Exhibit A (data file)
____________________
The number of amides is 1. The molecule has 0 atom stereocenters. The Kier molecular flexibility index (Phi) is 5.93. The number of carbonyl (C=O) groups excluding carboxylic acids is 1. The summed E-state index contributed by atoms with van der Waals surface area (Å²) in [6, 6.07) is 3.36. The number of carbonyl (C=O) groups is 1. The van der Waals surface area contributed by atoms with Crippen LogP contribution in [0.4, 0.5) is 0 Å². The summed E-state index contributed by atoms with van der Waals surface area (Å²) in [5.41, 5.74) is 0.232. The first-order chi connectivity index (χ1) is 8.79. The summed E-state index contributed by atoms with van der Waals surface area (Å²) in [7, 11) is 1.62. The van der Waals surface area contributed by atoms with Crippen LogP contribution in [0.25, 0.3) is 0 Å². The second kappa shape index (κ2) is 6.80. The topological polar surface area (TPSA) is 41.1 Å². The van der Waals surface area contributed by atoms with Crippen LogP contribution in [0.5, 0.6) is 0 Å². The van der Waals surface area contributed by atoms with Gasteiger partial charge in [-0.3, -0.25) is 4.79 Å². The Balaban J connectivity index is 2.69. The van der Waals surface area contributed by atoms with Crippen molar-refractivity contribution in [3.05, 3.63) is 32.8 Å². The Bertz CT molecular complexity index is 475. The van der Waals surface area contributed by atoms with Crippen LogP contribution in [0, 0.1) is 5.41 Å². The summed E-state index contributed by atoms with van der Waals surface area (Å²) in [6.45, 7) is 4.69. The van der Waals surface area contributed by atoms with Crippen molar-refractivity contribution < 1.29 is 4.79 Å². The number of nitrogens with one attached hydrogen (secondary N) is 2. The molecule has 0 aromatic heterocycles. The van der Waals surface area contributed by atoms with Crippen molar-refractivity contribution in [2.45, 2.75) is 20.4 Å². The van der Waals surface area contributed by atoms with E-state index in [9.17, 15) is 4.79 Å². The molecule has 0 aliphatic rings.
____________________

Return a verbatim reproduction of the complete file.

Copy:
The number of amides is 1. The molecule has 0 atom stereocenters. The Kier molecular flexibility index (Phi) is 5.93. The number of carbonyl (C=O) groups excluding carboxylic acids is 1. The summed E-state index contributed by atoms with van der Waals surface area (Å²) in [6, 6.07) is 3.36. The number of carbonyl (C=O) groups is 1. The van der Waals surface area contributed by atoms with Crippen LogP contribution in [0.4, 0.5) is 0 Å². The summed E-state index contributed by atoms with van der Waals surface area (Å²) in [5.41, 5.74) is 0.232. The first-order chi connectivity index (χ1) is 8.79. The summed E-state index contributed by atoms with van der Waals surface area (Å²) in [7, 11) is 1.62. The van der Waals surface area contributed by atoms with Crippen LogP contribution in [0.25, 0.3) is 0 Å². The second kappa shape index (κ2) is 6.80. The topological polar surface area (TPSA) is 41.1 Å². The van der Waals surface area contributed by atoms with Crippen LogP contribution in [0.5, 0.6) is 0 Å². The van der Waals surface area contributed by atoms with Gasteiger partial charge in [-0.3, -0.25) is 4.79 Å². The Balaban J connectivity index is 2.69. The van der Waals surface area contributed by atoms with Crippen molar-refractivity contribution in [3.05, 3.63) is 32.8 Å². The Bertz CT molecular complexity index is 475. The van der Waals surface area contributed by atoms with Crippen LogP contribution in [0, 0.1) is 5.41 Å². The summed E-state index contributed by atoms with van der Waals surface area (Å²) in [6.45, 7) is 4.69. The van der Waals surface area contributed by atoms with Crippen molar-refractivity contribution < 1.29 is 4.79 Å². The number of nitrogens with one attached hydrogen (secondary N) is 2. The molecule has 0 aromatic heterocycles. The van der Waals surface area contributed by atoms with Crippen molar-refractivity contribution in [2.45, 2.75) is 20.4 Å². The van der Waals surface area contributed by atoms with E-state index in [9.17, 15) is 4.79 Å². The molecule has 0 aliphatic rings.